Creating a Culture of Growth

I’ve never been big on target groups. I understand the idea of focusing your efforts, but the idea of target groups feels too much like a business strategy, and seems to exclude those who fall outside of the target. We all want to see our ministry grow, but we can’t rely on business practices to get us there. We need to create a culture of growth in our churches.

I wouldn’t go so far as to say that target groups are wrong, but they certainly put the focus on quantitative growth — on numbers and demographics. Our focus needs to be on encouraging people to grow deeper, because deep people will impact the world around them. Healthy disciples make disciples, and discipling people (not getting people to church) was the command of Jesus to his followers.

The heart of the Gospel is relationship:  first, our relationship with God, and second, how that relationship affects every other relationship we have from family to friends to neighbors and even enemies. In order to build a culture of growth, we first have to define our relationships. What I mean by this is that we need to label the different levels of intimacy and commitment in people’s relationship with the church. This isn’t a marketing ploy, we do it all the time. We have acquaintences, friends, close friends, and best friends. If you’re married, you started as friends, then grew to close friends, to boyfriend/girlfriend, then fiancé, and then spouse. As relationships grow, the level of intimacy shared deepens and so the level of commitment to the relationship grows. In the church, we need to recognize this and understand it so we can encourage and equip people to grow in relationship with God and with one another.

In our fellowship, we define these different levels of relationship as community, crowd, congregation, committed, and core. The community are those who might recognize the name of the church, but honestly, they don’t know us from a hole in the ground and never attend services. The crowd are those who might attend an event or will come to services on Christmas and Easter. The congregation are those who are relatively connected with the fellowship, have a few friends among our number and attend services fairly regularly. Those who are committed want to be a part of the mission of the church; they know us and what we’re about, they attend regularly and are willing to participate and serve to make things happen. The core are the leaders, those who are all-in and will make sacrifices to serve in the name of Jesus.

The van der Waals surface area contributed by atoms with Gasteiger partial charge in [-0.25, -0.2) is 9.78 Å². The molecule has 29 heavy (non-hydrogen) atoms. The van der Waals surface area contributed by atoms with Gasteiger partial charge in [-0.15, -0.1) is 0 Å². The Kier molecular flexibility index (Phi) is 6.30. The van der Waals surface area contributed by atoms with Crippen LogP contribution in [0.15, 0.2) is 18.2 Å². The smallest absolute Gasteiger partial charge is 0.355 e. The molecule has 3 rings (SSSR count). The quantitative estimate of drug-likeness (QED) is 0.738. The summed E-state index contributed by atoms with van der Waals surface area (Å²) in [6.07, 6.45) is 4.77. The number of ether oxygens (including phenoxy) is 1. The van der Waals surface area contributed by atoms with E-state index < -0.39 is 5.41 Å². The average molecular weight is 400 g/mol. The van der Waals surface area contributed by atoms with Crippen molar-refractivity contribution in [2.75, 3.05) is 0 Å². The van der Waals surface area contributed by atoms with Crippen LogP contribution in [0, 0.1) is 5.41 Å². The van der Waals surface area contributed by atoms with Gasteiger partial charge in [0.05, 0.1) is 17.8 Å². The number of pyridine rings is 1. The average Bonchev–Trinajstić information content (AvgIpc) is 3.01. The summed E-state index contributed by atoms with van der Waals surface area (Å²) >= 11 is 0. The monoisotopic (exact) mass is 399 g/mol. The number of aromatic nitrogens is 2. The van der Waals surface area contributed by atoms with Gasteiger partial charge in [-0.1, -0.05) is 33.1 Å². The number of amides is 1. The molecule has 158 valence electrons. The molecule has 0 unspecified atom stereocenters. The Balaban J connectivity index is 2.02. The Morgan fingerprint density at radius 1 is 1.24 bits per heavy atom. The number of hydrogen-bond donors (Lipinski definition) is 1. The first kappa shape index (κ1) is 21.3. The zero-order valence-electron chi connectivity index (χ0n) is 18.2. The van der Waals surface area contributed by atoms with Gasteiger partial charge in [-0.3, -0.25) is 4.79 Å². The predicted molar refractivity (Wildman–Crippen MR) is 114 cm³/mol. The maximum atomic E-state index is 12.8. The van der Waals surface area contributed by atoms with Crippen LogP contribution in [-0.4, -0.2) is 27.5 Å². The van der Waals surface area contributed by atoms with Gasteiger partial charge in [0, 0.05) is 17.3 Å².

We try to structure things to encourage movement. We hold events to make connections with the community and get them familiar with us so that they might be willing to move into the crowd as they connect at an event or in service. We want to put ourselves in position to make a connection and begin to build a relationship with people we don’t know. Our membership class, along with three other classes, are designed to connect with the crowd and help them understand what we’re all about and how God intends for them to live in community for a greater purpose. We also try to lay out expectations of membership and what they can expect as they move forward — removing the barrier of “fear of the unknown.” As people do begin to grow the number of classes become fewer and the number of ministry opportunities grows, both in number and level of investment. The message is that we need to grow, and as we do that we will become more obedient and balanced in regard to receiving and serving.

Through education, opportunities, and example, we are trying to build a culture of growth … qualitative growth. As our people grow in knowledge, wisdom, and have more experiences with God, they will bear a brighter, bolder witness in the world around them. Everything in our corporate church structure holds out the expectation that we will “Look after [the needy] in their distress and keep ourselves from being polluted by the world;” that we will follow Jesus into abundant life and not just find a comfortable spot to sit and settle.

Expectations and accountability are fair and helpful. They may also chase some people away, so don’t be surprised if your church gets a little smaller at first. Our Father is the gardener and prunes the vine of the church so it can be more fruitful. Our charge is not to bear fruit, that is the result of our obedience to the command to abide in Christ. We need to structure ourselves to teach people how to abide in Him. The fruit will follow. And as our churches grow deep, we will begin to see them impacting our communities. As people begin to see the infinite value of life in Christ and fellowship in the church, the church will grow. But people won’t just go there on their own. They need to be led. Set your course, and lead on.


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